President-elect Obama and US Nuclear Policy

by Robert Jacobs, assistant professor at the Hiroshima Peace Institute

As an American historian of nuclear issues, living in Hiroshima, this is a very exciting time. Watching this American election from my hometown of Chicago, the political home of Barack Obama, many thoughts have been on my mind. Obama’s historic victory promises some rather dramatic changes from the Bush presidency, especially in international affairs and nuclear weapon policy. A dramatic heightening of international tensions, preemptive wars of aggression, and a dangerous embrace of nuclear weapons marked the Bush era. Bush scuttled the ABM treaty in 2001, and in 2002 asserted the American right to the “first-use” of nuclear weapons.

By contrast, President-elect Obama pledged in 2007 that he would take the US nuclear arsenal off of “alert” status, and has publicly articulated the goal of the abolition of nuclear weapons. At the same time an article written by four former high-ranking US defense hawks calling for the worldwide abolition of nuclear weapons created quite a stir in the anti-nuclear community. The article, co-authored by Henry Kissinger, George Schultz, William Perry and Sam Nunn claimed that in a world rife with nuclear proliferation, the only path to national security was for all nations to eliminate nuclear weapons.

The idea that these figures could call for nuclear abolition struck some as signaling the possibility of real movement towards abolition. I am sad to report that I am not among those who were excited by the article. Notice that there is no one in a policy making position listed as a co-author. This article was written by people who have spent much of their lives advocating for the stockpiling and potential use of nuclear weapons. Why would this call come from retired war hawks, and not current policy makers? How much will the opinions of these former war hawks, and even the desires of the popular new American president move the United States towards the goal of nuclear abolition?

I would argue that this alone will do little to actualize abolition. The US has not remained a nuclear-armed state for over 60 years because of the arguments that these leaders challenge. The forces that work to keep the United States armed with nuclear weapons are not based in a belief that nuclear weapons are useful, or that they are a legitimate (and therefore allowable) weapon, but rather, that they are a means for making enormous amounts of money for those who produce them. I believe that the reason that the United States has such a large nuclear arsenal is because certain sectors of American society have made billions and billions of dollars from the nuclear weapon industry.

These forces are currently working hard to convince the US government that it is time to purchase a new “safer” generation of nuclear weapons. There is a lot of money at stake in such policies. Those who have and continue to reap great fortunes from selling nuclear weapons to the US government will not simply cede defeat because of some convincing arguments about security and morality.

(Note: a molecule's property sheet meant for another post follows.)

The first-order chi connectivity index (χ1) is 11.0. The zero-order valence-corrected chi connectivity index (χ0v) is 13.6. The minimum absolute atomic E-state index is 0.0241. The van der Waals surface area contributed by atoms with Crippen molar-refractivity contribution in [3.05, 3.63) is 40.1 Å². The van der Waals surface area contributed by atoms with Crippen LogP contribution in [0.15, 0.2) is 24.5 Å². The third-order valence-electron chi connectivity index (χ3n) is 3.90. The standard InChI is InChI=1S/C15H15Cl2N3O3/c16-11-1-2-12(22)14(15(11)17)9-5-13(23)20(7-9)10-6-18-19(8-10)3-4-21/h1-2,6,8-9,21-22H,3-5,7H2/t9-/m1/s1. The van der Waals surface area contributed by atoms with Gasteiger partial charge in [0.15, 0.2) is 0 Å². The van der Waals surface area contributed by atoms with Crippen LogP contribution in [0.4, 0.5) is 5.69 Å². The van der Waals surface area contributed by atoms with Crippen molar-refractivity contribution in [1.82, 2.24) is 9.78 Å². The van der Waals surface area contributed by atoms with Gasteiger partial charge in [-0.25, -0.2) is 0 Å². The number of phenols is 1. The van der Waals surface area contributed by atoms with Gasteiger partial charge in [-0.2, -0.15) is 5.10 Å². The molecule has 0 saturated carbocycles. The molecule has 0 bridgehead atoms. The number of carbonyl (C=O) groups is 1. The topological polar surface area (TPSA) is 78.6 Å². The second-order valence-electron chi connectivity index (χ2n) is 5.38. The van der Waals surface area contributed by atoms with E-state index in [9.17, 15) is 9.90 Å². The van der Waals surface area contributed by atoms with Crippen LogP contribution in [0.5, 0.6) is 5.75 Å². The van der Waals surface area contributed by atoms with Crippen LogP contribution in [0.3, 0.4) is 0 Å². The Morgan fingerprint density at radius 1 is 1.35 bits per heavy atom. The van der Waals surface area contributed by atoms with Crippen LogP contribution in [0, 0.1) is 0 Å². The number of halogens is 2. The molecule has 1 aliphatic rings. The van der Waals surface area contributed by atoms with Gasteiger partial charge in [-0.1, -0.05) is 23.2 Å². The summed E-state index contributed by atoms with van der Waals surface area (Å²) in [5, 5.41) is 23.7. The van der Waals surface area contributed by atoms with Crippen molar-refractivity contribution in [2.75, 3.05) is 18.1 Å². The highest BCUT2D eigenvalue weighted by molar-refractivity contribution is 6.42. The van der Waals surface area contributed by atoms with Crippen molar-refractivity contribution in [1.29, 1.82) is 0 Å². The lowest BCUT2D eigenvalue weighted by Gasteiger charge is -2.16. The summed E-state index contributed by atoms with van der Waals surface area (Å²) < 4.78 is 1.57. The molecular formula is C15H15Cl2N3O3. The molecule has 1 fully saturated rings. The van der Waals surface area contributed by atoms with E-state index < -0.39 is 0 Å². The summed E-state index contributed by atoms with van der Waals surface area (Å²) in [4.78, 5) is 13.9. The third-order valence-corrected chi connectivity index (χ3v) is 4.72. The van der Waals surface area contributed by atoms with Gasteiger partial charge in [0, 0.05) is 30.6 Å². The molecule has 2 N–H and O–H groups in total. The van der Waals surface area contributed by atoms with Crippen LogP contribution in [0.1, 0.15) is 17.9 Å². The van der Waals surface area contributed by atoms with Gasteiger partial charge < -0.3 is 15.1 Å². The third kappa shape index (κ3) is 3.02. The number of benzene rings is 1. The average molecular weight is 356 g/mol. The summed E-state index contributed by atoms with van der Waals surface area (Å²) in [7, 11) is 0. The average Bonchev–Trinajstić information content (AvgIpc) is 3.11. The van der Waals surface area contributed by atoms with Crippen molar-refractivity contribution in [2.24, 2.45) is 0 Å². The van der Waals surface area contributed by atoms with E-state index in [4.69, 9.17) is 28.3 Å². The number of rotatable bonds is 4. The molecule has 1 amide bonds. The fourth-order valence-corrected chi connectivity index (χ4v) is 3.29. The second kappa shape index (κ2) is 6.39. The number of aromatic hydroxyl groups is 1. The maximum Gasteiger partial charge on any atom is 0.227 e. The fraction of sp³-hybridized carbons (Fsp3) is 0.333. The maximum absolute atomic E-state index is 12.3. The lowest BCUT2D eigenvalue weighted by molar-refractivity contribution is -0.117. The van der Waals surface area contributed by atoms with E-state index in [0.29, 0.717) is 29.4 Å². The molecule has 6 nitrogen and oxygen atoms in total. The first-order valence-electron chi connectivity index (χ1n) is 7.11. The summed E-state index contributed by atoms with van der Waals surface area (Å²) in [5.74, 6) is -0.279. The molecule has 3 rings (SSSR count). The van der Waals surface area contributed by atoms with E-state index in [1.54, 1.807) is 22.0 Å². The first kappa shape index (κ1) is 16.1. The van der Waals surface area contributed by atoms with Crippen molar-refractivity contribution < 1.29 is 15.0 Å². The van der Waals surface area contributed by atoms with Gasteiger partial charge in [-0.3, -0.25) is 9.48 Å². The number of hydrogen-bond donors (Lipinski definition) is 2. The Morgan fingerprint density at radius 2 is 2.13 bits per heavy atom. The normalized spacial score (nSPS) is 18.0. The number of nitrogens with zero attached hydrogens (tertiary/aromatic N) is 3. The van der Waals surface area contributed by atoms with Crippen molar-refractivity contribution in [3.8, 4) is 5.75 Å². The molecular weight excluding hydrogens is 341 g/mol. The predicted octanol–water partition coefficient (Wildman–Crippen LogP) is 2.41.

I feel that as long as we in the anti-nuclear community continue to believe that we can achieve abolition by being “right” the longer it will take for us to succeed. We need to begin to see that until we fight pro-nuclear forces on an economic basis, we will never directly confront the power behind nuclear weapon production. Nuclear weapon manufacturers have been happy to have us talking about whether nuclear weapons are right or wrong for over 60 years: as long as we are talking about that, we are not talking about whether profiting from their manufacture is right or wrong.

I am not saying that there is no hope with the President-elect Obama, who shares the idea of a nuclear-free world with us. Indeed, I think that we are at a moment of great opportunity. But President Obama will face a tremendous number of challenges as he assumes power. The depth of the current economic crisis will limit the number of fronts on which he chooses to rally the US citizens. Perhaps he will choose affordable health care, an issue that affects the daily lives of Americans, as his top priority rather than nuclear abolition.

But I think that if a popular president does choose to make the issue of nuclear abolition a top priority, and he effectively rallies public opinion against those who profit from war, and from the production of nuclear weapons, it is possible that real progress will follow.

Let us hope that President Obama does make nuclear abolition a top priority, and that he leads a public movement against the nuclear weapon industry. But lets not wait for that. We need to refocus our anti-nuclear efforts towards those who produce and profit from these horrible weapons, rather than the policy makers who merely do their bidding. Let us make the manufacture of nuclear weapons unprofitable by making them pay a larger price in public condemnation than the profits that they continue to make in selling mass, global death in return for riches.

Robert Jacobs
Born in 1960, Robert Jacobs is an assistant professor at the Hiroshima Peace Institute. He is an American historian working on issues of nuclear weapons and nuclear warfare during the Cold War. His edited book, funded by HPI, on the response of art and popular culture to nuclear weapons in the US and Japan will be published next year.

(Originally published on November 9, 2008)

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